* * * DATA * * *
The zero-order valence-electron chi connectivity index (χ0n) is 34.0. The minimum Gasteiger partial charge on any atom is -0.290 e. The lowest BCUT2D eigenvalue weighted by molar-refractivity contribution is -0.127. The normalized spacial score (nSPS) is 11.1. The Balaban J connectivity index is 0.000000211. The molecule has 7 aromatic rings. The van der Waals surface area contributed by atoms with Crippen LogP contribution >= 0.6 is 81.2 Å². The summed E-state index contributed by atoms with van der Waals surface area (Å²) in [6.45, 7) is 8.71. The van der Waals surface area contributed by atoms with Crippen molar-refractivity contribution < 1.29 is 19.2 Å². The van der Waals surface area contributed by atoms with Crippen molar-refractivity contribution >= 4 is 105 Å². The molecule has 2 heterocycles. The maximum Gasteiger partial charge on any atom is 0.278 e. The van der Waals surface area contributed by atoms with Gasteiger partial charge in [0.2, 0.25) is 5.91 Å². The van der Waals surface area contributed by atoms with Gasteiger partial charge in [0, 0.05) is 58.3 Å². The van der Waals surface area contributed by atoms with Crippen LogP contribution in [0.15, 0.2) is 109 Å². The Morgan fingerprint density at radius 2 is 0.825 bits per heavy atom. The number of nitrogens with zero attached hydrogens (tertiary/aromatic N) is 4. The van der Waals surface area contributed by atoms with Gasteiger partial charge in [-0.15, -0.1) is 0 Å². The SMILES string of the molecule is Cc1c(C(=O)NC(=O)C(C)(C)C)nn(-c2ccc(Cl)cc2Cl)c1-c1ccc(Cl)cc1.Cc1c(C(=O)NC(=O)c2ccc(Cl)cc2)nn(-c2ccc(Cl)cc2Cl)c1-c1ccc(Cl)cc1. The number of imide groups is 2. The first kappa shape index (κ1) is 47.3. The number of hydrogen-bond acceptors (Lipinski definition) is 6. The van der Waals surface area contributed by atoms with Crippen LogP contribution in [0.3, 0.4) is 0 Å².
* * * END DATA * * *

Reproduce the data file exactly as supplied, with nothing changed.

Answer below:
The zero-order valence-electron chi connectivity index (χ0n) is 34.0. The minimum Gasteiger partial charge on any atom is -0.290 e. The lowest BCUT2D eigenvalue weighted by molar-refractivity contribution is -0.127. The normalized spacial score (nSPS) is 11.1. The Balaban J connectivity index is 0.000000211. The molecule has 7 aromatic rings. The van der Waals surface area contributed by atoms with Crippen LogP contribution >= 0.6 is 81.2 Å². The summed E-state index contributed by atoms with van der Waals surface area (Å²) in [6.45, 7) is 8.71. The van der Waals surface area contributed by atoms with Crippen molar-refractivity contribution < 1.29 is 19.2 Å². The van der Waals surface area contributed by atoms with Crippen molar-refractivity contribution >= 4 is 105 Å². The molecule has 2 heterocycles. The maximum Gasteiger partial charge on any atom is 0.278 e. The van der Waals surface area contributed by atoms with Gasteiger partial charge in [0.2, 0.25) is 5.91 Å². The van der Waals surface area contributed by atoms with Gasteiger partial charge in [0, 0.05) is 58.3 Å². The van der Waals surface area contributed by atoms with Crippen LogP contribution in [0.15, 0.2) is 109 Å². The Morgan fingerprint density at radius 2 is 0.825 bits per heavy atom. The number of nitrogens with zero attached hydrogens (tertiary/aromatic N) is 4. The van der Waals surface area contributed by atoms with Gasteiger partial charge in [-0.15, -0.1) is 0 Å². The SMILES string of the molecule is Cc1c(C(=O)NC(=O)C(C)(C)C)nn(-c2ccc(Cl)cc2Cl)c1-c1ccc(Cl)cc1.Cc1c(C(=O)NC(=O)c2ccc(Cl)cc2)nn(-c2ccc(Cl)cc2Cl)c1-c1ccc(Cl)cc1. The number of imide groups is 2. The first kappa shape index (κ1) is 47.3. The number of hydrogen-bond acceptors (Lipinski definition) is 6. The van der Waals surface area contributed by atoms with Crippen LogP contribution in [0.3, 0.4) is 0 Å².